While Google’s search engine algorithm changes hundreds of times a year, there has been a significant share of large scale, impactful updates to keep a closer eye on in recent months. Below we break down the latest changes that have either just completed rolling out or are still in the process of being fully implemented, and most importantly, what they mean to consumers—to website owners and their search rankings.
Page Experience and Core Web Vitals
A good page experience is more crucial than ever when a visitor is engaging with your website. Google states that focusing on producing high quality content and improving user experience always wins out compared to manipulating links.
First announced in November 2020, and then rolled out in June 2021, Google wants to not only make sure the content on your website is original, useful, creative, and relevant, but when a user reaches that page, they can access it with no difficulties. This is known as The Core Web Vitals. The Core Web Vitals established a grading system of the three main metrics Google will focus on when it comes to your site’s usability:
- Largest Contentful Paint (loading performance)
- First Input Display (interactivity)
- Cumulative Layout Shift (visual stability)
Essentially, when you go to a website, you want it to load fast, to be able to interact with it immediately, and not have scrolling or clicking inhibited by movement on the page.
For example, you’ve likely been to a website where ad after ad after ad take up the whole screen and shift and slow down the page to the point where it’s not easy to interact with. Pop-ups or interstitials that are not for cookie agreements or legal purposes (age verification, etc.) are also deemed a poor user experience and should be avoided whenever possible.
In addition, we’ve all encountered pages with slow loading speeds. Our attention spans are limited, and slow loading speeds diminish our trust in a website, ultimately causing us to abandon it. Google will take note of this and assign poor usability scores to these sites, while also pushing them lower in rankings, making way for sites with better user experience.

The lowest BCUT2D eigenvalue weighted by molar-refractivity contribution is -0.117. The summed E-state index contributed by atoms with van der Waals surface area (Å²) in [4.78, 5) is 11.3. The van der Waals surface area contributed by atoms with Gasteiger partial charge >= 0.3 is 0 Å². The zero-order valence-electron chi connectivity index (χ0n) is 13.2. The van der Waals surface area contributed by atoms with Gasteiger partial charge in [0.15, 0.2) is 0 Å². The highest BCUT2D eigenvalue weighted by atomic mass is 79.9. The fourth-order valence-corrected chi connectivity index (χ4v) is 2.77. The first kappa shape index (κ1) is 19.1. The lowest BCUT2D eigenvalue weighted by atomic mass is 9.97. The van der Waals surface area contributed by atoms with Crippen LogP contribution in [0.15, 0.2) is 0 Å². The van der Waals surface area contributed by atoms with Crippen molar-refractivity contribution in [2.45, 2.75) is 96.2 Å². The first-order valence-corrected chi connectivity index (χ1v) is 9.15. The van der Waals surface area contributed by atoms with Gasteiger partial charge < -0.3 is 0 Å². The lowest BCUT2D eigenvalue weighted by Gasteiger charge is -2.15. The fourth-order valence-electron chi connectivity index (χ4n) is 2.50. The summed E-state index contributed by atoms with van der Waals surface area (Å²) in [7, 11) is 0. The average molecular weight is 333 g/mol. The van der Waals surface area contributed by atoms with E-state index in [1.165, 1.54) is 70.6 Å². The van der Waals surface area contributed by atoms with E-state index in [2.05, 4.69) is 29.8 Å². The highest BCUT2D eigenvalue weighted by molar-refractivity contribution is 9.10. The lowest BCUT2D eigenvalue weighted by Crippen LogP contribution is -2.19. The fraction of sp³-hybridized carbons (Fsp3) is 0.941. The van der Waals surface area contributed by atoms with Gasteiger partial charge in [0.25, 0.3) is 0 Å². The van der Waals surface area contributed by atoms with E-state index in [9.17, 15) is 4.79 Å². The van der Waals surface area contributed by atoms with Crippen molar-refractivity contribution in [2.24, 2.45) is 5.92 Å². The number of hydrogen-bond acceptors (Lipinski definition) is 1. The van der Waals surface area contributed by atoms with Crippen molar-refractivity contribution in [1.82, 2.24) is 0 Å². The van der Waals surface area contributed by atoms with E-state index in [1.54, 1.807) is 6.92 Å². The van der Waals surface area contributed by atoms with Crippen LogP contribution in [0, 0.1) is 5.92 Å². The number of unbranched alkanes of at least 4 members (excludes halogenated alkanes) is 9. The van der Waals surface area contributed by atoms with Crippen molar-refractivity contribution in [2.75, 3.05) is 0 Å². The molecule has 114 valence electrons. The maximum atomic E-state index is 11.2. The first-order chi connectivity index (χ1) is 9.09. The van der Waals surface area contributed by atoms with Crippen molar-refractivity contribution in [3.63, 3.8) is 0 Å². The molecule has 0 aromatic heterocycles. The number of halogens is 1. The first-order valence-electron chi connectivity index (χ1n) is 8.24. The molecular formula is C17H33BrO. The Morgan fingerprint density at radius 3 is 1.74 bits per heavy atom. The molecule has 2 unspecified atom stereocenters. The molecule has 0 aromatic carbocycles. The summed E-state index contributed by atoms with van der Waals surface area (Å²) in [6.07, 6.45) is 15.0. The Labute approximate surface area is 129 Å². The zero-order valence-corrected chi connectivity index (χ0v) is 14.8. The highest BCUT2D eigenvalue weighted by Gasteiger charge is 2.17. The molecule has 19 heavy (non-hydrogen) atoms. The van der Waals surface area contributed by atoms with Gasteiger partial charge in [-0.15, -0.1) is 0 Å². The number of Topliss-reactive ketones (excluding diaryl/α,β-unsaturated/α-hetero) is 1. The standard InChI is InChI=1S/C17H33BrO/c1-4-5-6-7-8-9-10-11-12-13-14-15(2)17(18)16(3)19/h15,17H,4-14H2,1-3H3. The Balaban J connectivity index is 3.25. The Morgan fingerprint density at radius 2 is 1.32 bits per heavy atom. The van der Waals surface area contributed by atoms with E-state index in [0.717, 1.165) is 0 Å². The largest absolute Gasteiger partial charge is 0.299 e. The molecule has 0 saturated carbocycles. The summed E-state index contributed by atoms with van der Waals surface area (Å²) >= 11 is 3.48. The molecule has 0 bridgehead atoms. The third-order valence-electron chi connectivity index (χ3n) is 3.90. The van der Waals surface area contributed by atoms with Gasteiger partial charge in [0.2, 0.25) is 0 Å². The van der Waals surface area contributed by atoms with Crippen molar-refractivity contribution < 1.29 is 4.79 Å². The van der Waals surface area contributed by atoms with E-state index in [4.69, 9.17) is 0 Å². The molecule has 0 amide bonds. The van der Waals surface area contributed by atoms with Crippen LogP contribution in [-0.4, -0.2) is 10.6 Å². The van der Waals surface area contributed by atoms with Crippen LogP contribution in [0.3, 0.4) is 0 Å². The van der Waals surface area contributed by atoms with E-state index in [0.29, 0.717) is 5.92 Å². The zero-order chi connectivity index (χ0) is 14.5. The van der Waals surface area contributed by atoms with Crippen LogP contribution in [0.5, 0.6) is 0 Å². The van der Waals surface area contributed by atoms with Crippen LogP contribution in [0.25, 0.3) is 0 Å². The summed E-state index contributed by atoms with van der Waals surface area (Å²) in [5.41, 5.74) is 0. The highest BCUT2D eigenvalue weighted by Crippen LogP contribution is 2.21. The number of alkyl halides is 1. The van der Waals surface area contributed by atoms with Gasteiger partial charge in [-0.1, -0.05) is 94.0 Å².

Security is also a continuing major factor. Have you gone to a website and seen the dreaded “not secure” in front of the URL? Google wants safe sites and pages served, ranking sites that are https vs. the original http higher.
Recent Core Updates
Core updates are the main algorithm changes Google does, and these latest updates are of note since it is rare that they roll out back-to-back. As with all of Google’s updates, big and small, their end goal is simple, and that is to improve the quality of their search results.
As a user, would you want:
- Original content that is professionally written and presented nicely with no spelling errors?
- Complete analysis of a topic that isn’t pieced together to try to form something cohesive?
- Unique, yet relevant views that other sources are not presenting?
- Something you could easily share with your network?
Google does too. First and foremost, content on your website needs to be for the user, not for Google.
The most recent change was announced on Monday, July 26th on Google’s Search Central Blog. In this update, Google put an emphasis on correctly tagging affiliate links, sponsored posts, and guest posts. Digging deeper, if a link comes from a sponsored post, which is an ad or paid placement on your website, the rel=”sponsored” value should be added to that outbound link. For example, when you go to a product’s review site and there is a note stating that the blog owner may be compensated if you buy something from the ad you clicked. That ad should also make sure they have the rel=”sponsored” tag as well.
How to ensure you’re following the most proper protocol? Accessing the Webmasters Useful Guides to mark links accordingly is certainly beneficial for the SEO Marketers of the world. While this has seemingly been the accepted standard, a specific, published statement from Google’s blog means that if you are lagging on updating outdated links, the time is now to fix them.
So, What’s Butler/Till’s Take?
Google continuously rolls out the appropriate updates needed for users of their platform in order for them to receive the best, secure, and most relevant search results to their queries. As always, Butler/Till continues to take a proactive rather than reactive approach to pending algorithm changes, offering 100% “white hat” SEO services, which encompasses working within the bounds as defined by Google to improve your search rankings on a search engine results page, while still maintaining the integrity of a website and the search engines’ terms of service.
Put simply, Butler/Till is working fully in compliance with what search engines want today and into the future. We will continue to monitor our clients search rankings and keep up to date with all news from Google and other industry leaders while adhering to best practices. Together, we are each doing our part to enhance the ever-evolving user experience.